Exercise Induced Asthma

SAAD SANYURAH, M.D.

Allergy and Asthma Treatment Center

Exercise-Induced Asthma

Many individuals are troubled by shortness of breath, cough, and wheezing when they try to exert themselves.  Some people think these are normal signs of fatigue and of being out of shape and they restructure their lifestyle to avoid all types of physical exertion.

Exercise induced asthma (EIA) may develop in any person with asthma or other respiratory allergies.  It can also occur in normal people who had upper respiratory infections or been exposed to air pollutants, particularly sulfur dioxide.  Forty percent of non-asthmatic people with hay fever or nasal allergies experience EIA.  This group includes many world-class athletes.

EIA is most common in older children and adolescents, although it can occur in toddlers and adults of any age.  Free running in cold dry air causes the most severe asthma, but EIA can be triggered by any form of exercise.

Swimming is least capable of producing symptoms.  Symptoms of exercise induced asthma begin five to ten minutes after the beginning of exercise.  These symptoms include chest tightness, shortness of breath, wheezing, cough and occasionally stomach ache and headache.  Very often a cough may be the only symptom the person recognizes. Sometimes the symptoms begin about fifteen minutes and occasionally up to six hours after the exercise is completed.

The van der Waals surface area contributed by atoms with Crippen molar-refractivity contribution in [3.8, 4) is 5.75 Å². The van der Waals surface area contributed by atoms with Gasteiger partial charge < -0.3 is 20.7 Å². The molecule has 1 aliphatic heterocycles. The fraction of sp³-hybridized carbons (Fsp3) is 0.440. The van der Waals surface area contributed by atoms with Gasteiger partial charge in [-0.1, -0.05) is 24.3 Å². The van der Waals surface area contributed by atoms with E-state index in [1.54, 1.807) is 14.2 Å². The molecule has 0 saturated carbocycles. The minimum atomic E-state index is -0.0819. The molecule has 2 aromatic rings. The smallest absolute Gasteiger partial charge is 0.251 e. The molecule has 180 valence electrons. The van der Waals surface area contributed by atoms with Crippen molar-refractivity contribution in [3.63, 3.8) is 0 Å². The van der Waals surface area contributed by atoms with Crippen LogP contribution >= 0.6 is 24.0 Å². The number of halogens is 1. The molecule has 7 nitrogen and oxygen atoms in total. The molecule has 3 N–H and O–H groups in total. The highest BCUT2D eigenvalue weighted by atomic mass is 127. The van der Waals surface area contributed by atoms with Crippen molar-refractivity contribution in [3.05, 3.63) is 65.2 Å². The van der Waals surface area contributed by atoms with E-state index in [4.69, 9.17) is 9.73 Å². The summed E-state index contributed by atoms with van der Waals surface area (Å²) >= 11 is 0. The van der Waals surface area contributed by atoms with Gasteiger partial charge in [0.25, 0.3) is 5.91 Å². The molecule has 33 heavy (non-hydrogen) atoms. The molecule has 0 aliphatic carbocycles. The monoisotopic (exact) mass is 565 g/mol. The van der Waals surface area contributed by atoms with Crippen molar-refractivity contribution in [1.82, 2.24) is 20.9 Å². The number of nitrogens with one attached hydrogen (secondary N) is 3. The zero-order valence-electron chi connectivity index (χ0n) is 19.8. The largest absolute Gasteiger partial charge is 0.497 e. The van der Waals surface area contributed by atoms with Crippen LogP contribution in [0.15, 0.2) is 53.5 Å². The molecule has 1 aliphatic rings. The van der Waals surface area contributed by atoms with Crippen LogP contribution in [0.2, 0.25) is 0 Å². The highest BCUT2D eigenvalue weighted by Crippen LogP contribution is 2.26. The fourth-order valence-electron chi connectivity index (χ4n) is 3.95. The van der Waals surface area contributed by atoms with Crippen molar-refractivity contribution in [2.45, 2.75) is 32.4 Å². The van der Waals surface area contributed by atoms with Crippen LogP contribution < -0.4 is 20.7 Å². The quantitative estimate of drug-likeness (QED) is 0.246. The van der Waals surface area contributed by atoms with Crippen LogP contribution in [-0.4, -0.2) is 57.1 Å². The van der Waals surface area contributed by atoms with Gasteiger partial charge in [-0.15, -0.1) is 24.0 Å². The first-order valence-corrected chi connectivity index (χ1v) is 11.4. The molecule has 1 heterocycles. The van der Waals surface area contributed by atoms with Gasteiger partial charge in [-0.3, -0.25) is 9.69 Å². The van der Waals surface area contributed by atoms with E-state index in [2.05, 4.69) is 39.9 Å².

Many patients, parents, teachers, and coaches believe that anybody with EIA should be kept on the sidelines and not participate in any exercise activity.  This is wrong.  With proper management and education, most persons who have asthma should be able to participate fully in physical activities on an ongoing basis.

Several measures can be suggested to prevent or reduce the severity of exercise induced asthma.  These include:

Breathing through the nose while exercising may reduce the degree of EIA.  This helps to warm it up and filter the inhaled air.  However it may be difficult to get enough air through the nose alone during vigorous exercise.

Light running, stretching, or any form of warm-up that are performed before beginning strenuous activity have been shown to prevent or reduce EIA.

Some inhaled medications, are very effective in preventing EIA.  These should be used before engaging in exercise activity.

Alternative forms of exercise including swimming and indoor jogging may be helpful for individuals who experience symptoms so severe that they can not participate in outdoor sports during winter.. Also, in cold and dry climate conditions, breathing through a scarf or mask may be helpful.

Avoid exercising during episodes of common cold or viral infections.

Warm down!  It is helpful to gradually reduce the exercise activity rather than suddenly stop it.  This is known as warming down.

Treatment of nasal and upper airway allergies can be helpful in those individuals who suffer from them and experience EIA.

Finally I would like to close this article with this fact. A signicant number of Olympic athletes have exercise induced asthma.